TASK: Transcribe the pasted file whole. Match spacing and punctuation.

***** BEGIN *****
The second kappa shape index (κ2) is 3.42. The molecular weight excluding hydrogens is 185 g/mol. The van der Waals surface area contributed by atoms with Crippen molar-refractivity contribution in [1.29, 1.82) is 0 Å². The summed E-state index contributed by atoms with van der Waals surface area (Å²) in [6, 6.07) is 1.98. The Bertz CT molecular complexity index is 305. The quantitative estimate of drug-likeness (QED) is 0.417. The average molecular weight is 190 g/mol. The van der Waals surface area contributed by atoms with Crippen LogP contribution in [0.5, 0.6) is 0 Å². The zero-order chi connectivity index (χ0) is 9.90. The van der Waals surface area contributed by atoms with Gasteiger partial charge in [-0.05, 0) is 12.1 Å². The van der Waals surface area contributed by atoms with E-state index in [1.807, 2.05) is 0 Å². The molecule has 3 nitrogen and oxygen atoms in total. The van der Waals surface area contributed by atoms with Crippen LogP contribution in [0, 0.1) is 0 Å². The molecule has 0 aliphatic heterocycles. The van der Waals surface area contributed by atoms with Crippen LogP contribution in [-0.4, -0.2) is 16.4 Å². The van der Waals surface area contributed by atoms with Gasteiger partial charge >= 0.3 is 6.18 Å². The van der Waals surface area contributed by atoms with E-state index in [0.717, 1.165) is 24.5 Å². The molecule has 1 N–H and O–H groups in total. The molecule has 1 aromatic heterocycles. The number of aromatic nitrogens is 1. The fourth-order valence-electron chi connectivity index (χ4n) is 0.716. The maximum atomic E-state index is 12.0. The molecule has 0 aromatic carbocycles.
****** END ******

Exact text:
The second kappa shape index (κ2) is 3.42. The molecular weight excluding hydrogens is 185 g/mol. The van der Waals surface area contributed by atoms with Crippen molar-refractivity contribution in [1.29, 1.82) is 0 Å². The summed E-state index contributed by atoms with van der Waals surface area (Å²) in [6, 6.07) is 1.98. The Bertz CT molecular complexity index is 305. The quantitative estimate of drug-likeness (QED) is 0.417. The average molecular weight is 190 g/mol. The van der Waals surface area contributed by atoms with Crippen LogP contribution in [0.5, 0.6) is 0 Å². The zero-order chi connectivity index (χ0) is 9.90. The van der Waals surface area contributed by atoms with Gasteiger partial charge in [-0.05, 0) is 12.1 Å². The van der Waals surface area contributed by atoms with E-state index in [1.807, 2.05) is 0 Å². The molecule has 3 nitrogen and oxygen atoms in total. The van der Waals surface area contributed by atoms with Crippen LogP contribution in [0, 0.1) is 0 Å². The molecule has 0 aliphatic heterocycles. The van der Waals surface area contributed by atoms with Crippen LogP contribution in [-0.4, -0.2) is 16.4 Å². The van der Waals surface area contributed by atoms with Gasteiger partial charge >= 0.3 is 6.18 Å². The van der Waals surface area contributed by atoms with E-state index in [0.717, 1.165) is 24.5 Å². The molecule has 1 N–H and O–H groups in total. The molecule has 1 aromatic heterocycles. The number of aromatic nitrogens is 1. The fourth-order valence-electron chi connectivity index (χ4n) is 0.716. The maximum atomic E-state index is 12.0. The molecule has 0 aromatic carbocycles.